Emel Demircan, an assistant professor in the CSULB Mechanical Engineering and Biomedical Engineering departments, has been awarded a $175,000 grant to advance the understanding of human motor performance to help clinicians develop more effective motion-training treatments.
The National Science Foundation award will fund research to create a cyber-human framework that advances robotics and biomechanics, deepening scientific understanding of human motor performance dictated by musculoskeletal physics and neural control.
“The project has great potential to impact our society by creating a wearable cyber-human system to provide immediate feedback to the wearer to make postural corrections – applicable for the reeducation of patients with musculoskeletal disorders and for performance improvement in motion training,” she said.
Several graduate and undergraduate students will be funded through the grant to work on different components, including modeling, experimentation, simulation and virtual environments, real-time control, and hardware development.
Demircan is planning to integrate her long-term research and education ideas on a competitive NSF CAREER grant that will build upon this work to apply her developments in real-word contextual cyber-human settings.
The research will help clinicians quantify the characteristics of a subject’s motion and design effective motion-training treatments. The inability of current technologies to provide detailed motion reconstruction in real time has limited their use in clinical settings.
Demircan and her team will combine theory with software, hardware, and sensing technology to synthesize human motion with dynamic musculoskeletal models and to provide real-time visual feedback to a human subject.
The project will deliver open-source algorithms and metrics for quantifying human performance and understanding motion characteristics, with potential applications in rehabilitation, physical therapy, human-robot interaction, kinesiology, and occupational biomechanics.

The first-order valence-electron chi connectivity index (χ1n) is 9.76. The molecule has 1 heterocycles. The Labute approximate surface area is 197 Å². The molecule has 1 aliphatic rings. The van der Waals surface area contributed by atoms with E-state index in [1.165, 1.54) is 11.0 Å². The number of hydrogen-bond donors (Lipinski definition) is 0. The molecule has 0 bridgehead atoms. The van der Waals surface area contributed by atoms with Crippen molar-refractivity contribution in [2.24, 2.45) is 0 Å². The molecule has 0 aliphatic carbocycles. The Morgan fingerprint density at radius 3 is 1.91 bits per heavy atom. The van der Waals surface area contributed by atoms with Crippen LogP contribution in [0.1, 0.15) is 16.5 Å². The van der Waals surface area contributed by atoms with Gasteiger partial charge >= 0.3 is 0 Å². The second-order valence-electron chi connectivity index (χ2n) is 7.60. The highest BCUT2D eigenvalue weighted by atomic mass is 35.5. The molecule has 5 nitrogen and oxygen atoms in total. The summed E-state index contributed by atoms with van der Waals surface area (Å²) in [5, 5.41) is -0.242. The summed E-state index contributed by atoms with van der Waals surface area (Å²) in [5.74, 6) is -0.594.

In the first phase, the team will create task-based models of human motion, conduct motion-capture experiments to validate the model, and develop a computational platform to determine long-term performance statistics to characterize human motion.
In the second phase, researchers will integrate robust control and simulation algorithms into the computational system to synthesize movement using biomechanical models. The framework will be used to identify modifications to improve subject-specific motion characteristics. The criteria will be used to visually suggest modified trajectories that provide optimal motion to the subject.
Demircan joined the Department of Mechanical and Aerospace Engineering as an Assistant Professor in Fall 2015. She was a postdoctoral scholar from 2012 to 2014 at Stanford University, where she obtained her PhD, and a visiting assistant professor at University of Tokyo from 2014 to 2015. She was also a part-time scientist at Lucile Salter Packard Children’s Hospital Gait Analysis Lab at Stanford. At CSULB, she operates the Human Performance and Robotics Laboratory. Since Fall 2016, Demircan is jointly appointed with the departments of Mechanical and Aerospace Engineering and Biomedical Engineering.